• The Board will not provide explicit guidance on how a decision maker’s related-party interests should be considered for limited partnerships or similar entities that are evaluated for consolidation under the voting interest entity requirements (i.e., the FASB voted to “stay silent” on this issue).

For more information, see the related Deloitte Accounting Journal entry and the meeting minutes on the FASB's Web site.


Transfers and servicing — Repurchase agreements and similar transactions

The FASB discussed feedback from an external review draft of Accounting Standards Update, Transfers and Servicing (Topic 860): Repurchase-to-Maturity Agreements, Repurchase Financings, and Disclosures.

The Board tentatively decided to modify the information entities would disclose about repurchase agreements, securities lending transactions, and repurchase-to-maturity transactions accounted for as secured borrowings. Entities would not be required to include:

  1. “[T]he component of the disclosure related to reporting the fair value of the collateral pledged as of the reporting date
  2. [T]he component of the disclosure related to reporting the remaining contractual maturity of the collateral pledged
  3. [T]he requirement to integrate the disaggregation by class of collateral pledged with the requirement to disclose the tenor of the financing agreement.”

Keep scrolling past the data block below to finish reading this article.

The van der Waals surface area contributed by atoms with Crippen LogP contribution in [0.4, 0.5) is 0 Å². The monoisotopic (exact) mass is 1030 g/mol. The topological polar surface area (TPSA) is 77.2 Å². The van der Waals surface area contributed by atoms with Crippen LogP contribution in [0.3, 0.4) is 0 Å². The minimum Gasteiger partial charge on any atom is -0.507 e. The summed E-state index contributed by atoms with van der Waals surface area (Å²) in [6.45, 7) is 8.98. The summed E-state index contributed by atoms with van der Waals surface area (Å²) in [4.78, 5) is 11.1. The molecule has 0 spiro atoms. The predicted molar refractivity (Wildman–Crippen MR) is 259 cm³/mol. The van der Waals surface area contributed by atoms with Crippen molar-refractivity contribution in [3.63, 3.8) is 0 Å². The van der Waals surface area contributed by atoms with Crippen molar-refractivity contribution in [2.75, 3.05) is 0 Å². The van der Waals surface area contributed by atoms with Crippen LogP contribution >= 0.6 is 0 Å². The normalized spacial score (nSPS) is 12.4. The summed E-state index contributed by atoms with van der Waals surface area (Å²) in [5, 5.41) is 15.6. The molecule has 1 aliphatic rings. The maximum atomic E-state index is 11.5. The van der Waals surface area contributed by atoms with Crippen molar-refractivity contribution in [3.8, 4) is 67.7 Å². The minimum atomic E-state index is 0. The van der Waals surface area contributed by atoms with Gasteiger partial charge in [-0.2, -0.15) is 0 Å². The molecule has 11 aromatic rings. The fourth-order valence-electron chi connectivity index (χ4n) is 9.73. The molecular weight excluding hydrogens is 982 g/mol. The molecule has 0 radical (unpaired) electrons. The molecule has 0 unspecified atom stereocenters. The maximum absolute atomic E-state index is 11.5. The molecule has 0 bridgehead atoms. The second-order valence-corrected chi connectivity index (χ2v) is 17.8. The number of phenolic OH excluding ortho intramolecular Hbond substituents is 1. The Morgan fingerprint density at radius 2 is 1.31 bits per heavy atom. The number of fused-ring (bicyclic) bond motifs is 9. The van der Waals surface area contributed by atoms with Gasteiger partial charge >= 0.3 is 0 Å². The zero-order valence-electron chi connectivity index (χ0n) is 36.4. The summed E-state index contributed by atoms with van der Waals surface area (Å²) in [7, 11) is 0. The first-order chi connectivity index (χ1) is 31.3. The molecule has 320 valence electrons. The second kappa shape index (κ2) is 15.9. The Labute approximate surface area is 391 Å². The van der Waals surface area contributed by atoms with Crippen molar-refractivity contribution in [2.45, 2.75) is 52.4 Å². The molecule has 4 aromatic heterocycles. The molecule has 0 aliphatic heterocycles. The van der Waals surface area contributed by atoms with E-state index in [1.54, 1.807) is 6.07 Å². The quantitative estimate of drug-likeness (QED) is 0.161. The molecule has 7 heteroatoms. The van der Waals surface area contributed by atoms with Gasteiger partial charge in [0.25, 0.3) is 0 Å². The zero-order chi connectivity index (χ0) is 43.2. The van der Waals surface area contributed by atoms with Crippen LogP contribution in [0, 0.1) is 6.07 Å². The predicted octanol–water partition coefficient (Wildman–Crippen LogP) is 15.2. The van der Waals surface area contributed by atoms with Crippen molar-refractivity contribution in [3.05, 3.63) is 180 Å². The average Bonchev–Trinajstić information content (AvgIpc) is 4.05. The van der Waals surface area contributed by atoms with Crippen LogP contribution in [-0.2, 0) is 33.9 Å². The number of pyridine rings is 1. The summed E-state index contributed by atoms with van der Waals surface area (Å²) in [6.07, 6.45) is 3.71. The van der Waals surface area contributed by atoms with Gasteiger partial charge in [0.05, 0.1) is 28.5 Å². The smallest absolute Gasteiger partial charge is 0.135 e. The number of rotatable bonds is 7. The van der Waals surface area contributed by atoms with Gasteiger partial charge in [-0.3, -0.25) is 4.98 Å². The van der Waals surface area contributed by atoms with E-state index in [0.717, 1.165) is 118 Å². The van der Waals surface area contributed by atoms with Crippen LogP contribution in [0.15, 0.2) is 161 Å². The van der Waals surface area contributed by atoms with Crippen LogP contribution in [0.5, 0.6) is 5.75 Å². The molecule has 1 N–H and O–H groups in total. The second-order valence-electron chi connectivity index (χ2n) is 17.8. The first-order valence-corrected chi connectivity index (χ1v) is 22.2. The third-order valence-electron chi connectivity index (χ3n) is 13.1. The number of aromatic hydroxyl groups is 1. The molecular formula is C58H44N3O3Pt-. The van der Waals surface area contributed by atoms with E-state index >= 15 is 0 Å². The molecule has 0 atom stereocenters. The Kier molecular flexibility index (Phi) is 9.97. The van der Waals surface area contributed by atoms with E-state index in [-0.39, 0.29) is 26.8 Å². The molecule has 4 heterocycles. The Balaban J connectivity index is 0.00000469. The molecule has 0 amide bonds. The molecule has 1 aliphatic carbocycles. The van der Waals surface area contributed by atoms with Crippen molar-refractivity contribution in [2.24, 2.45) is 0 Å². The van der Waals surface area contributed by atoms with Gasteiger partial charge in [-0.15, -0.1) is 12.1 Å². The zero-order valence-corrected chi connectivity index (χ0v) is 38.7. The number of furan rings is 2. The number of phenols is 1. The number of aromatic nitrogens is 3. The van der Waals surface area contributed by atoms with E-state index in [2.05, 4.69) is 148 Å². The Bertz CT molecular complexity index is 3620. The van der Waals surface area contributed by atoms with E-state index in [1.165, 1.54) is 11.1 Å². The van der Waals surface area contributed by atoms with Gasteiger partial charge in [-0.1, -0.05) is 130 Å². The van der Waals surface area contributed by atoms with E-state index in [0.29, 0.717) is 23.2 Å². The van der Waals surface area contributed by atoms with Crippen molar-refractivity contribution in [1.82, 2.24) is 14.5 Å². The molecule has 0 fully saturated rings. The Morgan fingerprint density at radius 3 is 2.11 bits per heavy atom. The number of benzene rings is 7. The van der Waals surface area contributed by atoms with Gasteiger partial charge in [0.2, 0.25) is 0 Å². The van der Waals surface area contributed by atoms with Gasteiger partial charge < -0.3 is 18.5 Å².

In addition, the Board tentatively decided to extend the effective date of this disclosure only to periods beginning on or after March 15, 2015.

For more information, see the related Deloitte Accounting Journal entry and the meeting minutes on the FASB's Web site.


Financial statements of not-for-profit entities

The FASB discussed alternative ways for not-for-profit (NFP) entities to improve the reporting of their financial information about liquidity, including the following:

  1. “Providing a classified statement of financial position
  2. Distinguishing assets limited as to use from other assets, either on the face of the statement of financial position or in notes
  3. Disclosing information in notes to financial statements about the nature, timing, amount, and effects on liquidity of external restrictions imposed by donors, contracts, and other sources as well as limits imposed by an entity’s board of directors.
  4. Disclosing specific information in notes to financial statements about an entity’s liquidity, which includes information such as (a) assets that can be liquidated to meet near-term demands (a time horizon determined by the NFP), (b) policies on the use of liquidity reserves in managing liquidity and liquidity risks, (c) past liquidity issues and whether they remain risks, and (d) existing conditions and circumstances that are known and are reasonably possible to affect an entity’s cash flow trends and liquidity.”

The Board did not make any decisions about these alternatives and directed its staff to conduct additional research to evaluate how the alternatives would affect an NFP’s financial statements and notes.

For more information, see the meeting minutes on the FASB's Web site.


1 Fair value through other comprehensive income.